Costa gets 7 years in prison

Marcos Costa — the big-rig driver convicted of manslaughter and reckless driving charges in the 2009 crash at the foot of Angeles Crest Highway that killed two people — was sentenced Thursday to seven years and four months in prison.

Costa will get credit for time served, or roughly half the length of the sentence.

Los Angeles County Deputy Dist. Atty. Carolina Lugo said outside the courtroom that Costa could end up serving less than three years.

The Brazil native was convicted in July of involuntary manslaughter, gross vehicular manslaughter and reckless driving for the April 2009 crash in which his big rig, having lost its brakes during the steep Crest descent, slammed into a car containing Palmdale resident Angel Posca, 58, and his 12-year-old daughter, Angelina, killing both.

In court, Lugo said Costa's lack of concern for the victims prompted her to ask for the maximum sentence.

“When I look at this trial, I see a selfish coward who is only concerned about what will happen to himself,” Lugo said.

Costa hung his head low as Los Angeles County Superior Court Judge Darrell Mavis handed down the sentence in the Pasadena courtroom.

“The reason the court is to deny probation is the nature and seriousness and circumstances of this crime specifically,” Mavis said.

Costa was also ordered to pay $87,204 to a victim's compensation fun, and $23,762 to the city of La Cañada Flintridge.

Costa stood and faced the family and friends of the victims in the courtroom and offered a direct apology and appeal for forgiveness.

“I know that each of you hate me today, but what I ask of you is forgiveness,” Costa said through a Portuguese translator. “I promise I will never touch a truck again in my life.”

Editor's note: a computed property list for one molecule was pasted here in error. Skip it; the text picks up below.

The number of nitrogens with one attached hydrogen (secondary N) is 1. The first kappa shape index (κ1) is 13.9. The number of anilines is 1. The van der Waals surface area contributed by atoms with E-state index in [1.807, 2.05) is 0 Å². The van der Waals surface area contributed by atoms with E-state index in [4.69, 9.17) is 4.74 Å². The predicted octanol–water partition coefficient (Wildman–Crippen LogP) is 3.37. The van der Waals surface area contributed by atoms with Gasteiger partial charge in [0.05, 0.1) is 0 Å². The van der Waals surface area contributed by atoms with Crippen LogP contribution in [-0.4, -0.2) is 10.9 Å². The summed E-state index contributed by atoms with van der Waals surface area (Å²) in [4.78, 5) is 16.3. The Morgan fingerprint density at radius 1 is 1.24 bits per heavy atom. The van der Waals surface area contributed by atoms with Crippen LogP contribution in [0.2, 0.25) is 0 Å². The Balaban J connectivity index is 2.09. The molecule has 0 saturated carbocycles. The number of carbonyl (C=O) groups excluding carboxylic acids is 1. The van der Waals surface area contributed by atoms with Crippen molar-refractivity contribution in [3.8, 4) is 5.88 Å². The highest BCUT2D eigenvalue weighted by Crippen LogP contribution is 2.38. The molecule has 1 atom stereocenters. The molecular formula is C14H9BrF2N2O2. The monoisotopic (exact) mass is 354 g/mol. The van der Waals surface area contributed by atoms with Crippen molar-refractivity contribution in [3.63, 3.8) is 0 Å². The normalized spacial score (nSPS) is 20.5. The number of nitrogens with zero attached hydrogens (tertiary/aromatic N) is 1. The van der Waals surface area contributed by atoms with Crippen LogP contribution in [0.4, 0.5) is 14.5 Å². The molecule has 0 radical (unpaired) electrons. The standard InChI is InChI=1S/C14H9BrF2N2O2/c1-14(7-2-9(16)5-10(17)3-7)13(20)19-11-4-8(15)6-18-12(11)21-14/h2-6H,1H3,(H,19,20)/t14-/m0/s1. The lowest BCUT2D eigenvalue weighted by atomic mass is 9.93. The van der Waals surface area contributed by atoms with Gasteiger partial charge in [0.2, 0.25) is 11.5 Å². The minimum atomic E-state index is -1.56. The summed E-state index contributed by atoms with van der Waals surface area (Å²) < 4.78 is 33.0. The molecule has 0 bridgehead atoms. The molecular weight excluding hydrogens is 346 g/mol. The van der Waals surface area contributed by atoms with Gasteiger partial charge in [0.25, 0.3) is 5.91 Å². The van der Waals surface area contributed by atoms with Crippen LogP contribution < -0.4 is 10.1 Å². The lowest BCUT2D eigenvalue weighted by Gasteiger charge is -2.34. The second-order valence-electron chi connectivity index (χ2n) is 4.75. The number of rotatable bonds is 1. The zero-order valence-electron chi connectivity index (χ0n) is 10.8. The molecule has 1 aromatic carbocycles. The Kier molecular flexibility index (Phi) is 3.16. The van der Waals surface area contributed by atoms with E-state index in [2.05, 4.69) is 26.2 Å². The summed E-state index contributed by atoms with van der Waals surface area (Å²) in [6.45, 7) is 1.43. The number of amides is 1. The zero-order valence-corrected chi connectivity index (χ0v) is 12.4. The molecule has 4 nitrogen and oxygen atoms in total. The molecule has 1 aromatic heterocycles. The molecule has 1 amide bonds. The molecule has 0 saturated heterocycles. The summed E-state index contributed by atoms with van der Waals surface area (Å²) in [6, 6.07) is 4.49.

After the hearing, friends and family of the victims said they were satisfied with the sentence.

“It was fair. We’re OK with it,” said Allie Posca, the eldest daughter of Angel Posca.

Family friend Kristen Eddy, who gave a statement to the court earlier about the impact of the crash on her life, agreed.

“Nothing’s going to bring them back,” she said. “We can live with it.”

Prosecutors had argued that Costa acted with willful disregard for human life as he proceeded down the steep mountainous pass, and ignored warnings from an off-duty firefighter who said smoke was “billowing” from his brakes, according to the county district attorney’s office.

When the out-of-control truck reached Foothill Boulevard, it slammed into Posca’s car, dragging it 150 feet before hitting six other vehicles and crashing into a bookstore.

Defense attorneys had portrayed the crash as an accident that Costa tried to avoid. Costa has also blamed unsafe road conditions and infrastructure for contributing to the crash.

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